For Some It’s Trial-Bar First, Victims of Sex Trafficking Second

What if there was a bill that would make it easier for federal, state, and local law enforcement to prosecute sex-traffickers?

What if the bill applied to sex-traffickers in back-alley streets or back-alley websites?

What if the bill provided victims with automatic compensation, saving victims the pain and cost of a civil trial?

What if the bill had the support of law enforcement groups like: the FBI Agents Association, Fraternal Order of Police, Major Cities Chiefs Association, and National Association of Assistant United States Attorneys?

What if the bill had the support of victim’s groups like: the U.S. Institute Against Human Trafficking, Concerned Women for America, Faith & Freedom Coalition, and The Covering House?

And what if the bill has the support of tech groups like: CCIA, Engine, i2Coalition, Internet Association, NetChoice, SIIA, and many others?

Well such a bill exists, the Fight Online Sex Trafficking Act of 2017 (FOSTA) sponsored by Rep. Ann Wagner and Chairman Bob Goodlatte.

With so much going for it, it should be a bill that everyone, except sex-traffickers, supports.

Too bad the trial-bar is leading the opposition to FOSTA as the trial-bar puts its own interests ahead of victims of sex-trafficking.

The problem for the trial-bar is a core benefit to victims, court ordered remedies for harm. This means that as soon as a sex-trafficker is sentenced under FOSTA, victims receive court ordered compensation for their harm. Of course, the court ordered remedy removes the need to hire a trial attorney and pay the attorney a significant percentage of the compensation — something the trial-bar abhors.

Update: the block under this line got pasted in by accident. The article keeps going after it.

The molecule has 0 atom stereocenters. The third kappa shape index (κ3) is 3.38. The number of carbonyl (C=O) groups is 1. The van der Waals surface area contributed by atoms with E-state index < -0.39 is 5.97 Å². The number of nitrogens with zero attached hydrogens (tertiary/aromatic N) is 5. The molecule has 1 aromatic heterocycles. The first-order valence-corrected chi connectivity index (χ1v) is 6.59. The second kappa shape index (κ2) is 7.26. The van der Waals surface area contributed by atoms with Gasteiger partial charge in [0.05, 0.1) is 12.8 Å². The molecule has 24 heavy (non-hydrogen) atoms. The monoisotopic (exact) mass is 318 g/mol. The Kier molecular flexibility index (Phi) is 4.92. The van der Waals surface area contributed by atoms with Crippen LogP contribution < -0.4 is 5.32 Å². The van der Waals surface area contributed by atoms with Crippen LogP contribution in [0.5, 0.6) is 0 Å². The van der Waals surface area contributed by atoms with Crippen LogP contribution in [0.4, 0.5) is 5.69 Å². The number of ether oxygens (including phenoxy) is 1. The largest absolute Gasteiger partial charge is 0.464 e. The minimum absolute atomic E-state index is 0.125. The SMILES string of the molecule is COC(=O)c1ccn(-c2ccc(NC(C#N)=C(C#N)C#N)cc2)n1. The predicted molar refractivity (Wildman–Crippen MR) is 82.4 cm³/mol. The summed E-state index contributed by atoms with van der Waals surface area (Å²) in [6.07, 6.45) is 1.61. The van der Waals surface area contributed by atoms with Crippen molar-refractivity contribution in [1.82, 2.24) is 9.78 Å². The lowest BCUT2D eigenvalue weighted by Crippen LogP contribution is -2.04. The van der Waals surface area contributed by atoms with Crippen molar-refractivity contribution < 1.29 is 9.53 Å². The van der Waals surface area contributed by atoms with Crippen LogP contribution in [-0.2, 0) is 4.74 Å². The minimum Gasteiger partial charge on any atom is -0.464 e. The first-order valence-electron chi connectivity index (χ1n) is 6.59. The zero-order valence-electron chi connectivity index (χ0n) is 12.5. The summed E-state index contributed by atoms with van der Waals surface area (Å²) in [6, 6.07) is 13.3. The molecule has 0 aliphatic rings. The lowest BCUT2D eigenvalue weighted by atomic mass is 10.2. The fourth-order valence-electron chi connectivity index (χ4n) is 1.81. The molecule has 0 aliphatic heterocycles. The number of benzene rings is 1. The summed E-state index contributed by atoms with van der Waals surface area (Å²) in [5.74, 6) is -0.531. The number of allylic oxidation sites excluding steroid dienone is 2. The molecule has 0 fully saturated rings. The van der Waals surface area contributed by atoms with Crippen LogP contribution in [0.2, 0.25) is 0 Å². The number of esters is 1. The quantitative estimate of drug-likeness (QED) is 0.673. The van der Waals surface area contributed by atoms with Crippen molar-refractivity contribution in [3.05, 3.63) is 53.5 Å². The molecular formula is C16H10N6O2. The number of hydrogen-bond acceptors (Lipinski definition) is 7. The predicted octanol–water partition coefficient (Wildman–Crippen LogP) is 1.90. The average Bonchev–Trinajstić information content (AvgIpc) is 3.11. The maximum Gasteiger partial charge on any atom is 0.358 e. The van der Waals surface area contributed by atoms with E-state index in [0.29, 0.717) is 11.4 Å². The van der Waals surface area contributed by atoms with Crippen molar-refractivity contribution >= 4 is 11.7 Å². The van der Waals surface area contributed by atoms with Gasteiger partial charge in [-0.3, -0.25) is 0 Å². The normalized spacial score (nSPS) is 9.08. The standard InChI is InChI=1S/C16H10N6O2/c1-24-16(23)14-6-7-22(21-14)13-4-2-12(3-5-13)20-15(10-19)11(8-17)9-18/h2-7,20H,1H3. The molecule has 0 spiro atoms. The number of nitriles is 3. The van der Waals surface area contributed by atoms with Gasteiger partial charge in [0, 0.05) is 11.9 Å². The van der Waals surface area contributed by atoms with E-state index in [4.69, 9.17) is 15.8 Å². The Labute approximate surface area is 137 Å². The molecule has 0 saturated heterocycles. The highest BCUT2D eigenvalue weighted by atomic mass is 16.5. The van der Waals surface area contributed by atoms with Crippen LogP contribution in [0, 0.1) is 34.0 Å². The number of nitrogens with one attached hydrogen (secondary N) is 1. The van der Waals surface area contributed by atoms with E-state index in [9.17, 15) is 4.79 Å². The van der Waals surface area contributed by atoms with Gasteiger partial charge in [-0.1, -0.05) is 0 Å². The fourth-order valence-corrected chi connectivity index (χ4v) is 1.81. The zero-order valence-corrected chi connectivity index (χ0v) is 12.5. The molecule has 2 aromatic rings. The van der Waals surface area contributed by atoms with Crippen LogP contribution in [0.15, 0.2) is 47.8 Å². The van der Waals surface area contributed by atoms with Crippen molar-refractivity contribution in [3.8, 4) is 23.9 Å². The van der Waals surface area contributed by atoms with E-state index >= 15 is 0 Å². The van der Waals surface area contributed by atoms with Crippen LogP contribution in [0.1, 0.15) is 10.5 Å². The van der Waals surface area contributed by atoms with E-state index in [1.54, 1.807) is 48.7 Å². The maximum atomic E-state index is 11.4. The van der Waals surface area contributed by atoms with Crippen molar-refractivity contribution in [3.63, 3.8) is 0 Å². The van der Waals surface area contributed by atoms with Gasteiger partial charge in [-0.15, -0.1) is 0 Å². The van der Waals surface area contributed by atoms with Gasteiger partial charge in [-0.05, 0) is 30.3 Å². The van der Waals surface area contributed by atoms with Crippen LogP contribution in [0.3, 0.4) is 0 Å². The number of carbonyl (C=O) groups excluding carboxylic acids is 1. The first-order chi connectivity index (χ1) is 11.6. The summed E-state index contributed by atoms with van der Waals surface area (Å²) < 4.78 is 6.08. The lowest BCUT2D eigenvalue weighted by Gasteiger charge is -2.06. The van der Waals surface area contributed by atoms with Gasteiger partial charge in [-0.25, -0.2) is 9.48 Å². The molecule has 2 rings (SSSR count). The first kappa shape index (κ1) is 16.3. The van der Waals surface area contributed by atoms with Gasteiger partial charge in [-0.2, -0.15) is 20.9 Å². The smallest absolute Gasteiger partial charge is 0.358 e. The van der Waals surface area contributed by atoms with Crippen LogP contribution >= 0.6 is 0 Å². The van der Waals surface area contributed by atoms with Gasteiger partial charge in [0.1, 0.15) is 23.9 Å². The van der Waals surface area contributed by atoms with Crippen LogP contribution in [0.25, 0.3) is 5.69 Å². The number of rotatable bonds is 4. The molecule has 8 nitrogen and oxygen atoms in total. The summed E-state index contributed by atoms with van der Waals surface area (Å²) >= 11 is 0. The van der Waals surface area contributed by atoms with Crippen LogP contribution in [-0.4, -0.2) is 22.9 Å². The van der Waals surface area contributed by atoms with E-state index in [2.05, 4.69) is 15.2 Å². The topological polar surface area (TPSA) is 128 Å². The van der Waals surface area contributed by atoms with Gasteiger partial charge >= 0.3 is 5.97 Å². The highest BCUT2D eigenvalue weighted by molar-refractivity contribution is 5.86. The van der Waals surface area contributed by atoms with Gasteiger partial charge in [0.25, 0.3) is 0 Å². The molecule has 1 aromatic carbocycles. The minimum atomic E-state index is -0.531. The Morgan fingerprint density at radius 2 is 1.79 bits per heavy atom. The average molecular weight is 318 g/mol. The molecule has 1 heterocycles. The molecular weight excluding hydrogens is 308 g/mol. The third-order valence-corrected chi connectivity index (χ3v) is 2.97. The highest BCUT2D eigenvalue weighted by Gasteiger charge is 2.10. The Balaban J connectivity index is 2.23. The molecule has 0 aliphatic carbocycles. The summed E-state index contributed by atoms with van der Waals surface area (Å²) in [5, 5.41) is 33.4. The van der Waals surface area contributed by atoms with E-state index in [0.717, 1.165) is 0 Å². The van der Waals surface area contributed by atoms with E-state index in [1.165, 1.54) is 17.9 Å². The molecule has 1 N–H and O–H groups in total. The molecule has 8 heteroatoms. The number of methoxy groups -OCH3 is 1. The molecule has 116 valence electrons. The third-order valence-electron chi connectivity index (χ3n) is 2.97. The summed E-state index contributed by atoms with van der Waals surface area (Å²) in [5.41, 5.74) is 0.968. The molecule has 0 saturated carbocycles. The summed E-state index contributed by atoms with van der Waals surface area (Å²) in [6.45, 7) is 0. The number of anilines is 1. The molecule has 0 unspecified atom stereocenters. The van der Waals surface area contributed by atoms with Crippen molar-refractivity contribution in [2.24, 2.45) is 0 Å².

In an attempt to thwart FOSTA and all the good it can do for victims of sex-trafficking, the trial-bar has launched an intensive campaign of misinformation.

This misinformation is being foisted onto posters and into the mouths of otherwise FOSTA supporters. Unaware of the good that FOSTA can bring, some are parroting the trial-bar’s self-serving demands for civil trials — something that FOSTA eliminates the need for.

Another piece of good news that you won’t hear from the trial-bar’s anti-FOSTA campaign, is that the Jane Doe v Backpage case recently overcame Backpage’s arguments that Section 230 protected it.

The prior failure of the victims to overcome Backpage’s claims of Section 230 protections had been the rallying cry for the trial-bar. Backpage, a notorious website that hosted sex-trafficking ads, had claimed itself immune from prosecution under Section 230 of the Communications Decency Act.

But now, thanks to a properly-pled case, this civil suit by victims against Backpage is now moving into discovery.

And thankfully, many in Congress are not falling for the trial-bar’s antics.

FOSTA was unanimously approved in Committee in December, so the sooner we move this bill to the House floor and through Congress, the sooner we can start sending criminals to prison and compensating victims for the horrors of sex trafficking.

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